In the coming weeks, months, years (eternity … ?), you might have to get your temperature taken at various junctures as you go about your routine outside your home. Apple, for example, announced this week that it will conduct temperature checks at the doors of its stores as they reopen. The TSA is considering temperature checks at airports, as is the CEO of Snap for the company’s offices. The thermal camera business is booming.
You might have some questions about how this will all work! We’re here to help.
What happens if I get a temperature check and it turns out I have a fever?
Not much. At least, there aren’t any temperature police who will come and arrest you for being out while sick or anything like that. At most, you’ll be asked not to shop. “Anyone with a fever will be kindly asked to rest at home and contact their health-care provider,” the CEO of Canadian supermarket chain T&T told the Toronto Star. Another important point from that story: Temperature checks at T&T supermarkets are voluntary for customers. Whether or not to do temperature checks, and how to enforce them, is, so far, left up to stores. Whether an individual who has a high temperature heads home or simply proceeds to a different place to shop is left up to the individual. This variability means it is likely that temperature screenings will play out differently in different areas of the U.S., and among different demographics.
Will temperature checks definitely catch people with the coronavirus? What about people who have the virus but no symptoms?
This is exactly the problem. Temperature checks would miss anyone who does not have symptoms or, in particular, this symptom. Exactly how often a coronavirus infection comes with a fever is still slightly unclear, but what is certain is that it is possible to be sick with COVID-19 and not have a fever. It’s even more likely that you wouldn’t have a fever for the duration of the infection. A case study of 5,700 patients hospitalized for COVID-19 in the New York City area published in JAMA found that just over 30 percent of patients had a fever when they came in, which caused experts to question the utility of temperature checks at all. There’s also the smaller issue that temperature checks will catch people who are running a fever for another reason (but if you have some other infection, it’s good to not be spreading that right now too).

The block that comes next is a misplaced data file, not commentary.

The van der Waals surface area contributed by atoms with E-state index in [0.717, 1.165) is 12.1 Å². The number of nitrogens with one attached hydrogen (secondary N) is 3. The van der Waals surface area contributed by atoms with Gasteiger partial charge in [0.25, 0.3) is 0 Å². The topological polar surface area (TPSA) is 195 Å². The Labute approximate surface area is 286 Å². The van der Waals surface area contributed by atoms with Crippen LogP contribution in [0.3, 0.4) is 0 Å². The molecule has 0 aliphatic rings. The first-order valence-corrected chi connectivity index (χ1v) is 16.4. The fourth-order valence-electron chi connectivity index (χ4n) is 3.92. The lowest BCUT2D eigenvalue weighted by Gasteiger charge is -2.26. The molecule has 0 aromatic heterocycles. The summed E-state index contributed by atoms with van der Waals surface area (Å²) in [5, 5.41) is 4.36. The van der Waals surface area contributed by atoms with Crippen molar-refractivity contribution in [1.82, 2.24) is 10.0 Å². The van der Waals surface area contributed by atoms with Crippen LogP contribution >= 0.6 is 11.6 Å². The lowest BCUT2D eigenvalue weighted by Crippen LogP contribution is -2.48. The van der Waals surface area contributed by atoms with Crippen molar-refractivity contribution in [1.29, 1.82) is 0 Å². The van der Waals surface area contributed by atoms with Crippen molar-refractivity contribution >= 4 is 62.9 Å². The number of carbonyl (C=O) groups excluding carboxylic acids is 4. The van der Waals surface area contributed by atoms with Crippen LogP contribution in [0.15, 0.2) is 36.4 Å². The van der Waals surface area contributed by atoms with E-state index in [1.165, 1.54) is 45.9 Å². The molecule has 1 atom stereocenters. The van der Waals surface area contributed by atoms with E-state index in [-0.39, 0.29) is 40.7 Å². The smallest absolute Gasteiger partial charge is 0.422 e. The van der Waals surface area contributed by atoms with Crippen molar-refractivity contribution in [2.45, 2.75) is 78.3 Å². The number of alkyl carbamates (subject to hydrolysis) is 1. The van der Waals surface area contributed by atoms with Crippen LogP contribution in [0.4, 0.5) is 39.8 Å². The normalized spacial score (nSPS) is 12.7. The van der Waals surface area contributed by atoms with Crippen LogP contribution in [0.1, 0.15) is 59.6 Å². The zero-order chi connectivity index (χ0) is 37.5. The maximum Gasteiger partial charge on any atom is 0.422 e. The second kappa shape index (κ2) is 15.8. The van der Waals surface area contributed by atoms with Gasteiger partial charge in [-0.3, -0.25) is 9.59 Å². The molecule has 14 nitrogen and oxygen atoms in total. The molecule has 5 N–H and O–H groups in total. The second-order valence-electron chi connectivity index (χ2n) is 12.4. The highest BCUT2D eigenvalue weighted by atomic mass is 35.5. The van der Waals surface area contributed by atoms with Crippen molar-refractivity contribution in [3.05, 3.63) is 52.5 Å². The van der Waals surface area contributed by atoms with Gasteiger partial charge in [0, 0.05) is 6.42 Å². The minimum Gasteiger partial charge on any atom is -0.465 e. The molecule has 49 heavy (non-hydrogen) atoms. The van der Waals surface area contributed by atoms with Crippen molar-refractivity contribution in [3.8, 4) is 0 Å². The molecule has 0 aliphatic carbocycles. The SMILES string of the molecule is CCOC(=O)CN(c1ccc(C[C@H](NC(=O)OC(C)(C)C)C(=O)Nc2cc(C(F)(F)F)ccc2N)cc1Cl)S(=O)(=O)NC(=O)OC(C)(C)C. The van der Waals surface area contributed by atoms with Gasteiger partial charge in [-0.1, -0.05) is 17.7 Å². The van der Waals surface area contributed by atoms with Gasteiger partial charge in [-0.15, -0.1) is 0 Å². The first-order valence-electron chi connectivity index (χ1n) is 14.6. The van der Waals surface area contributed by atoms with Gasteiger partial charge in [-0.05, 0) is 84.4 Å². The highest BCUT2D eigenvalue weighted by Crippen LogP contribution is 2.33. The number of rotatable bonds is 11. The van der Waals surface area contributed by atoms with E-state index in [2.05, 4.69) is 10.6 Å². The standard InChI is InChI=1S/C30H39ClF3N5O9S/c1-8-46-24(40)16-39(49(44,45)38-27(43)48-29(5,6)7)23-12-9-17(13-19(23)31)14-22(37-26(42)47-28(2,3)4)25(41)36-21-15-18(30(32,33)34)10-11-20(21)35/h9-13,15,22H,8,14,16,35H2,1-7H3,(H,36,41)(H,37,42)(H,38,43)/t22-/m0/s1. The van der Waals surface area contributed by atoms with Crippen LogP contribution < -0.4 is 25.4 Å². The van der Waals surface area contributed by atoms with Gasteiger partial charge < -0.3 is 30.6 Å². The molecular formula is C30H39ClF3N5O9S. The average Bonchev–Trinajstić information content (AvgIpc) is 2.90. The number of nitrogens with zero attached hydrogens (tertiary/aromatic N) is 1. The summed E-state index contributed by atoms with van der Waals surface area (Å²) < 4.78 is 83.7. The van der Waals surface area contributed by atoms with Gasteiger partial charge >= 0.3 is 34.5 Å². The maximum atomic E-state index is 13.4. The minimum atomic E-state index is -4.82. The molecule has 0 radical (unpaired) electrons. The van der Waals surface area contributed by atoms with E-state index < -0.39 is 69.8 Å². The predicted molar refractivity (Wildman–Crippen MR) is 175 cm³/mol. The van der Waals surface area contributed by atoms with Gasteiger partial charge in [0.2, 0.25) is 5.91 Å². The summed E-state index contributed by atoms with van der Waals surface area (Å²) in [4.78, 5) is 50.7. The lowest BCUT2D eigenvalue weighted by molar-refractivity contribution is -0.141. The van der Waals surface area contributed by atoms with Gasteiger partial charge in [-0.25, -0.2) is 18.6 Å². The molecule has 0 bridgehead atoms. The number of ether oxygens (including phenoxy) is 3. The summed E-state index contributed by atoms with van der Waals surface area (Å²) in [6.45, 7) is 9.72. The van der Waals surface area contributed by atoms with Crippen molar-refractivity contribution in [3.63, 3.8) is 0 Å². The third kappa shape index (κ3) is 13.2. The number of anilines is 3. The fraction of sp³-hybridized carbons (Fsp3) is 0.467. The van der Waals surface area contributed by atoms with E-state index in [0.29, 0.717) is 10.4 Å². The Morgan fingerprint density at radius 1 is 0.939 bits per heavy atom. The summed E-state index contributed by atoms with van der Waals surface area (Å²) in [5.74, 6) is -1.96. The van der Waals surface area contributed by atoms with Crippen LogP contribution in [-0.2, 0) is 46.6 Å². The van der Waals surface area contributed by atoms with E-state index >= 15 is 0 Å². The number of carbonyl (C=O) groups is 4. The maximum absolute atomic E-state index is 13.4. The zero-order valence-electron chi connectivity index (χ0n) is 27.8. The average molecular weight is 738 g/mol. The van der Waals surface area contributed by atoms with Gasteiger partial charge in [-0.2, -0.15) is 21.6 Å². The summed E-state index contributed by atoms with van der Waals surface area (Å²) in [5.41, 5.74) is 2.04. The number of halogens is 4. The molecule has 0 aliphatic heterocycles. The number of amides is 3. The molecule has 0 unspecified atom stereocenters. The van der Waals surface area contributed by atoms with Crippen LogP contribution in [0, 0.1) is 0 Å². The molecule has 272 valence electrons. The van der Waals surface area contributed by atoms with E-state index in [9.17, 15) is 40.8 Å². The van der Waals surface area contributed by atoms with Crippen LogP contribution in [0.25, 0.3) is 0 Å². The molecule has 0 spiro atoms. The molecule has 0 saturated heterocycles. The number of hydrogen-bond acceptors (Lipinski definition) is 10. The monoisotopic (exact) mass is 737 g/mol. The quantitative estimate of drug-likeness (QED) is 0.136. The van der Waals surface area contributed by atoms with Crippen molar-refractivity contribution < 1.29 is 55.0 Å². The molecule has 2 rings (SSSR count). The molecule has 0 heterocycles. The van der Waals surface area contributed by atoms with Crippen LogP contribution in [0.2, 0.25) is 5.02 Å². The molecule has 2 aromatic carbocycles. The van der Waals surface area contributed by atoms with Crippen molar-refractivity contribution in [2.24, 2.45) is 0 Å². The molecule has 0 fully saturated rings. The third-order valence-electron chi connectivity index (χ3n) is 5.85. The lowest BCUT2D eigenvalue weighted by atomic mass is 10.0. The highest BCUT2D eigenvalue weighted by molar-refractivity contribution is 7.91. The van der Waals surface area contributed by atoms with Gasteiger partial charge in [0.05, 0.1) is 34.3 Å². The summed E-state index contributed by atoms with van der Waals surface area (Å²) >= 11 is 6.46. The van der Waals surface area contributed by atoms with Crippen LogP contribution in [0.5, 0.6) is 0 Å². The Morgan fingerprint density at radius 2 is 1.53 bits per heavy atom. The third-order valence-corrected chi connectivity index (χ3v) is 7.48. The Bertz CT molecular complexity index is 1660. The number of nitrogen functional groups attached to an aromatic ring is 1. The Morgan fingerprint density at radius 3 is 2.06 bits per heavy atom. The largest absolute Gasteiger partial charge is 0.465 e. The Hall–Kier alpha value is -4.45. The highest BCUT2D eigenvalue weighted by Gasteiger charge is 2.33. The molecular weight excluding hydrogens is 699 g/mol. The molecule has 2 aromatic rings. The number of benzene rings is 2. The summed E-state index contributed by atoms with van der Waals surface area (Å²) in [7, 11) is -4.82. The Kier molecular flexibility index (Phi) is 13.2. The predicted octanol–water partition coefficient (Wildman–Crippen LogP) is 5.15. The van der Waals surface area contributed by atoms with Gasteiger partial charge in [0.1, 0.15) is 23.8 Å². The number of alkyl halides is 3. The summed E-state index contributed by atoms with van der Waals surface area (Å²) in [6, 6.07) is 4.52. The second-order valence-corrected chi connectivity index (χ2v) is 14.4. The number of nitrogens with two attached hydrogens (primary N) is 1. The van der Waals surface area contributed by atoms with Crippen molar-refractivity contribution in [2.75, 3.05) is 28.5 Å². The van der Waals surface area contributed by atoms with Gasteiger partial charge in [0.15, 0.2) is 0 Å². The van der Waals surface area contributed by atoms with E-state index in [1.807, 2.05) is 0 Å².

Another problem with temperature checks: The thermal cameras that some business and airports are using to scan temperatures aren’t as accurate as individual thermometers are, meaning they’re imperfect filters even for people with fevers. Drones have the same problem.
If you have a fever, how are you supposed to know whether or not the fever is due to the coronavirus?
Well, you would need to get a test to confirm a coronavirus case, particularly if you don’t have other symptoms or a consistent fever. The problem is that failing a temperature check wouldn’t mean you’d automatically get a referral for a test, and even as testing capacity ramps up, getting one can still be hard.